The Call of Duty franchise was always a successful series of games, a brand that fans of first-person shooters could rely on for decent game-play and a good time. However, it wasn’t always the huge thing it is now, and it wasn’t until the release of Call of Duty 4: Modern Warfare. Until that point the series was based securely in World War Two, a historical action series that wove its stories and characters into real world events. When they took the gamble to bring the series up to the modern day no one could predict just how successful it was going to be.
Four years after the release of Call of Duty 4: Modern Warfare the story started there came to an end in Call of Duty: Modern Warfare 3, Thanks to the hype around this game it became the largest game launch of all time, selling 6.5 million copies within the first 24 hours of release in just the US and the UK. To say that it was a juggernaut hit is an understatement.
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The game put players back into the role of its series protagonists, Captain John ‘Soap’ MacTavish (Kevin McKidd) and Captain John Price (Billy Murray), who have had to go on the run following the events of the last game, where they killed the corrupt US general who was orchestrating a war with Russia. Whilst the heroes of the series do what they can to try and track down a Russian Ultranationalist leader in the hopes of bringing this new world war to an end, the rest of the US is busy repelling Russian invaders from its soil.
Thanks to the global scale of the conflict in this third entry of the series, players get the opportunity to battle across levels in locations such as New York City, London, Paris, Hamburg, Prague, Berlin, and the United Arab Emirates, making this one of the most global games in the entire Call of Duty franchise, with massive destruction and action that was compared to big, cinematic disaster movies.
The comparisons to big budget films was actually pretty fair, as this game went above and beyond what people were expecting. The previous games had featured some cool set pieces, but Call of Duty: Modern Warfare 3 outdid many of these. You’d be flying around New York skyscrapers in a helicopter shooting enemies; driving speedboats between huge battleships and the water exploding around you; shooting your way through air-planes as they broke apart; chasing underground trains on a jeep; watching as the Eiffel Tower crashes down in a hail of destruction. And those are just the parts I can remember off the top of my head. The game gives you little breathing room as the player is thrown from one action moment to the next. Add into this a cast of voice actors that included names like Tony Curran, William Flichter, Craig Fairbass, Timothy Olyphant, Bruce Greenwood, and Idris Elba, and the game made you feel like you were the star of an action epic.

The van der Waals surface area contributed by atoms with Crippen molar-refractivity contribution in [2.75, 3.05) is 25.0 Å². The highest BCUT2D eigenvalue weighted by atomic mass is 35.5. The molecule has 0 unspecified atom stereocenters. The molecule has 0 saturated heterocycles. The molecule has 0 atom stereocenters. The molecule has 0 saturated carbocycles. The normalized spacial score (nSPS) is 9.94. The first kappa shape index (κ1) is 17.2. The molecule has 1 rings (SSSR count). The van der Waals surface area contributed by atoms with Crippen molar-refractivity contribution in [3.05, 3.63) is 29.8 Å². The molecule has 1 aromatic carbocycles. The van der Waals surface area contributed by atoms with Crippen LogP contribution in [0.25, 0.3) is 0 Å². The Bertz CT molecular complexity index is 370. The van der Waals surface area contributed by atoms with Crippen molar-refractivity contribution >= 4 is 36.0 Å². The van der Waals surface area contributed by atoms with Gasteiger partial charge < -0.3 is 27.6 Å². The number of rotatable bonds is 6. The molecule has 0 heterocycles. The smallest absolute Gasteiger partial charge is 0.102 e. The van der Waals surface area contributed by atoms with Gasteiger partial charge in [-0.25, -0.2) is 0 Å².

This was a sentiment that was shared by a lot of people, as the game quickly garnered high scores and positive praise from critics. The Daily Telegraph reviewed the game, describing it as an “exceptional entry in the series” living up to the hype surrounding it. Similarly, video game focused publications such as IGN and Eurogamer gave positive reviews, with Eurogamer calling it a “ferocious and satisfying game that knows exactly what players expect, and delivers on that promise with bullish confidence“.
Despite these accolades there was one thing that fans and reviewers noticed about Call of Duty: Modern Warfare 3. Despite the bombastic nature of the single player campaign, it felt like a lot less time had been given over to it than previous entries in the series. This seemed to coincide with a bigger focus on the game’s multi-player elements. Its multiplayer was given a lot of attention both in the development and in the marketing, and there was a sizeable contingent of fans who jumped straight into the online mode as soon as they had the game; forgoing the single player experience entirely.
This is something that many have come to accept as a big part of the Call of Duty franchise over the years, that less time is given over to the single player campaign than is to the multi-player; and with the introduction of paid loot-boxes in more recent games this has only gotten worse. Sadly, despite how fun and engaging Call of Duty: Modern Warfare 3 was, it really did feel like the beginning of this trend in the series, and the last point where the single player experience was given any sense of care.
Call of Duty: Modern Warfare 3 was a fun, bombastic finale to this chapter of the franchise, a chapter that boosted the popularity of the series and broke the developers away from their focus on World War Two. Sadly, it was also the beginning of some of the worst aspects of the series.
Call of Duty: Modern Warfare 3 was first released on 8th November 2011.